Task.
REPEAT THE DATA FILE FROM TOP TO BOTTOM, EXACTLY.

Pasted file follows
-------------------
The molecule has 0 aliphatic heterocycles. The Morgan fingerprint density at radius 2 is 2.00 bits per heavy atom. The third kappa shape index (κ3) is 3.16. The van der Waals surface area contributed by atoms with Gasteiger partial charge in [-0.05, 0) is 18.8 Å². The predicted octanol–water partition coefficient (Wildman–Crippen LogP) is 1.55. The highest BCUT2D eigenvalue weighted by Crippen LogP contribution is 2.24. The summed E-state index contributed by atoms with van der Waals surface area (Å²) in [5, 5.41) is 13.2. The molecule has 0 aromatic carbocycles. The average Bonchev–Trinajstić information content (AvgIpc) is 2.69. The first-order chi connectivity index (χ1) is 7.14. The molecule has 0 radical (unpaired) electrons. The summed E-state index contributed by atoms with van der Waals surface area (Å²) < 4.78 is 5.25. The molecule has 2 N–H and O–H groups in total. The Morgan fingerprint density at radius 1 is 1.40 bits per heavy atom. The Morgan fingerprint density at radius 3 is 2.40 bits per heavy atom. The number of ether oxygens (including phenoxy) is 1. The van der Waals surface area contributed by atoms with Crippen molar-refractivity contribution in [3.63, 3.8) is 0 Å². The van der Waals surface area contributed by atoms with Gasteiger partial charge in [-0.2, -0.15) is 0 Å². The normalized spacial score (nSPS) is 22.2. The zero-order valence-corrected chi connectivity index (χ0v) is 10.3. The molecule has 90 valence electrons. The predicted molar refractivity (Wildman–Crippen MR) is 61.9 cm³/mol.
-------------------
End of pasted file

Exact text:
The molecule has 0 aliphatic heterocycles. The Morgan fingerprint density at radius 2 is 2.00 bits per heavy atom. The third kappa shape index (κ3) is 3.16. The van der Waals surface area contributed by atoms with Gasteiger partial charge in [-0.05, 0) is 18.8 Å². The predicted octanol–water partition coefficient (Wildman–Crippen LogP) is 1.55. The highest BCUT2D eigenvalue weighted by Crippen LogP contribution is 2.24. The summed E-state index contributed by atoms with van der Waals surface area (Å²) in [5, 5.41) is 13.2. The molecule has 0 aromatic carbocycles. The average Bonchev–Trinajstić information content (AvgIpc) is 2.69. The first-order chi connectivity index (χ1) is 7.14. The molecule has 0 radical (unpaired) electrons. The summed E-state index contributed by atoms with van der Waals surface area (Å²) < 4.78 is 5.25. The molecule has 2 N–H and O–H groups in total. The Morgan fingerprint density at radius 1 is 1.40 bits per heavy atom. The Morgan fingerprint density at radius 3 is 2.40 bits per heavy atom. The number of ether oxygens (including phenoxy) is 1. The van der Waals surface area contributed by atoms with Crippen molar-refractivity contribution in [3.63, 3.8) is 0 Å². The van der Waals surface area contributed by atoms with Gasteiger partial charge in [-0.2, -0.15) is 0 Å². The normalized spacial score (nSPS) is 22.2. The zero-order valence-corrected chi connectivity index (χ0v) is 10.3. The molecule has 90 valence electrons. The predicted molar refractivity (Wildman–Crippen MR) is 61.9 cm³/mol.